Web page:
The main photosynthetic organelles of the plant present in the leaves are chloroplasts. The pigments present in the chloroplasts which are necessary for the synthesis of food are chlorophyll pigments.
The two phases of photosynthesis are light reaction and dark reaction. The reaction involving pigments, solar energy, and water that produces ATP and NADP is called a Light reaction.
ATP means Adenosine Triphosphate. NADPH2 means Nicotinamide Adenine Dinucleotide Phosphate reduced form.
The reaction in which CO2 is reduced to carbohydrates by making use of ATP and NADPH2 generated by the light reaction is called the Dark reaction.
Light is not required for the Dark reaction. The factors influencing photosynthesis are light, temperature, CO2, Chlorophyll distribution, water, mineral salts, and age of the leaf.
The loss of water through the aerial parts of the plant such as leaves and green short is known as transpiration.
The three types of transpiration are stomatal transpiration, cuticular transpiration, and lenticular transpiration.
The tiny pores in the epidermis of leaves and other aerial parts of the plant-like stem are called stomata.
Stomata are surrounded by two kidney-shaped cells called guard cells. Each guard cell has an elastic outer thin wall and a thick inner wall.
The guard cell has an elastic outer thin wall and a thick inner wall.
The guard cells are turgid(full of water), the outer wall is stretched and the stomata remain open during the daytime. The guard cell becomes flaccid by losing water to the surrounding cells during nighttime.
The transpiration of water through stomata is called stomatal transpiration. A large quantity of water is lost through the stomata during transpiration.
The waxy layer lying over the epidermis of the leaf is known as the cuticle. Only a small amount of transpiration that occurs through the cuticle is known as cuticular transpiration.
The minute pores are found on the banks of woody plants are known as lenticel. A small amount of transpiration occurs through lenticel known as lenticular transpiration.
The factors affecting transpiration are light, temperature, wind, the quantity of water in the soil, the number of stomata, and the surface area of the leaf.
All the energy required for the life process is obtained by the oxidation of food. The seats of biological oxidation which furnish energy for the various activities of the cell are mitochondria.
The process by which food (carbohydrate) is broken down and the energy is released is called oxidation. The Bio-Chemical process of oxidation and degradation of food with the release of energy is known as respiration.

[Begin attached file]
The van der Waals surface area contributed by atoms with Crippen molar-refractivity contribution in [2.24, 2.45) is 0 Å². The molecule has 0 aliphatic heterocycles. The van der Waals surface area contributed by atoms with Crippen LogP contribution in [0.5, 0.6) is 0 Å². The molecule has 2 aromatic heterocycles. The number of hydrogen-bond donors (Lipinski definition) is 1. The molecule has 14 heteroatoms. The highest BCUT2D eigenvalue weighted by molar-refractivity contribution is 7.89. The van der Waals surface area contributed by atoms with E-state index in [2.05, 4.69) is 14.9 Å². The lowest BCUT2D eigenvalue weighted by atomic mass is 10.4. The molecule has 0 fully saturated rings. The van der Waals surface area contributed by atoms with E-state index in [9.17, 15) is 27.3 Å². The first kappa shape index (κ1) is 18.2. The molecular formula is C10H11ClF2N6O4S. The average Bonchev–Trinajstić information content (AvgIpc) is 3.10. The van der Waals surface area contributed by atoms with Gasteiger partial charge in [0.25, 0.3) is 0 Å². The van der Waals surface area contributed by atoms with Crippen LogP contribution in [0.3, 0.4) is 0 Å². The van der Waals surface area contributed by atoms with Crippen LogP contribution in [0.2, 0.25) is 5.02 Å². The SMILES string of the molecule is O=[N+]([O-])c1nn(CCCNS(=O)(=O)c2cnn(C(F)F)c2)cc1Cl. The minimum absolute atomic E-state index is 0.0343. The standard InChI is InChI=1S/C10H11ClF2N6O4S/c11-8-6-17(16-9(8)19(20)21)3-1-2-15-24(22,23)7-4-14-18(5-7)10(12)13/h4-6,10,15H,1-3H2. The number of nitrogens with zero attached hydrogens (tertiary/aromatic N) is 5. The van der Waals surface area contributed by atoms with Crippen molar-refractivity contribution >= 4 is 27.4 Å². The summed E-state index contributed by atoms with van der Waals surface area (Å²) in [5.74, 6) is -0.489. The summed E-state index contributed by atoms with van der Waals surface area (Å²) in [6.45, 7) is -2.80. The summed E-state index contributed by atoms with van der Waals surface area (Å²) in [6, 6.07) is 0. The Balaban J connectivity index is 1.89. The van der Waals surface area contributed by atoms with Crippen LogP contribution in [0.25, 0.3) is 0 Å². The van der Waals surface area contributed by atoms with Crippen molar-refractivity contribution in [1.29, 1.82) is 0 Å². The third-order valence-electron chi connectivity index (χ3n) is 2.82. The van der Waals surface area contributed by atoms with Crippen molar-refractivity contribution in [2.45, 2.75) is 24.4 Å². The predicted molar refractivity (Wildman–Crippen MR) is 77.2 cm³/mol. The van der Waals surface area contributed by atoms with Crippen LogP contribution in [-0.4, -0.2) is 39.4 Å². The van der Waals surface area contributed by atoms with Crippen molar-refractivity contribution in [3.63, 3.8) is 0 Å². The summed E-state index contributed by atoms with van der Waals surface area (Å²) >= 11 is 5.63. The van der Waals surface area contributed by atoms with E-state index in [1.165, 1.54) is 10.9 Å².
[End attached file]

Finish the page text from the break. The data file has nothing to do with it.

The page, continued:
The energy released during respiration is stored in the cells in the form of Adenosine Triphosphate (ATP).
ATP has a high energy content. The energy currency of the cell is ATP. The two types of respiration are Aerobic and Anaerobic respiration.
The respiration in which glucose is completely oxidized in presence of oxygen, releasing CO2 water and energy known as Aerobic respiration.
Aerobic means with the help of air. The four steps of Aerobic oxidation of glucose are Glycolysis, Oxidation of Pyruvic acid, Krebs cycle, and electron transport chain.
Organisms like bacteria and Yeast undergo respiration in the absence of oxygen is called anaerobic respiration. The common for both Aerobic and Anaerobic organisms is Glycolysis.
The factors which affect respiration are oxygen, temperature, water, light, CO2, and glucose. To carry things from one place to another is known as transport.
The process of a substance absorbed or made in one part of the body of an organism is carried to other parts of the body known as transportation. The two transport systems of the plants are the xylem and phloem.
The two parts of the transport of materials in a plant are 1) water and minerals and 2) food and other substances like hormones.
The two kinds of xylem cells are xylem vessels and tracheids. The only water-conducting tissue in pteridophytes and gymnosperms are Tracheids.
The transport of water that occurs in angiosperms through phloem depends on the action of living cells called sieve tubes.
The food is made in the mesophyll cells of a leaf.
The food made by the mesophyll cells of a leaf enters into the sieve tubes of the phloem.
The food, transported to all the other parts of the plant body by the network of sieve tubes of stem and roots. The movements of water and dissolved salts in the xylem are always upwards.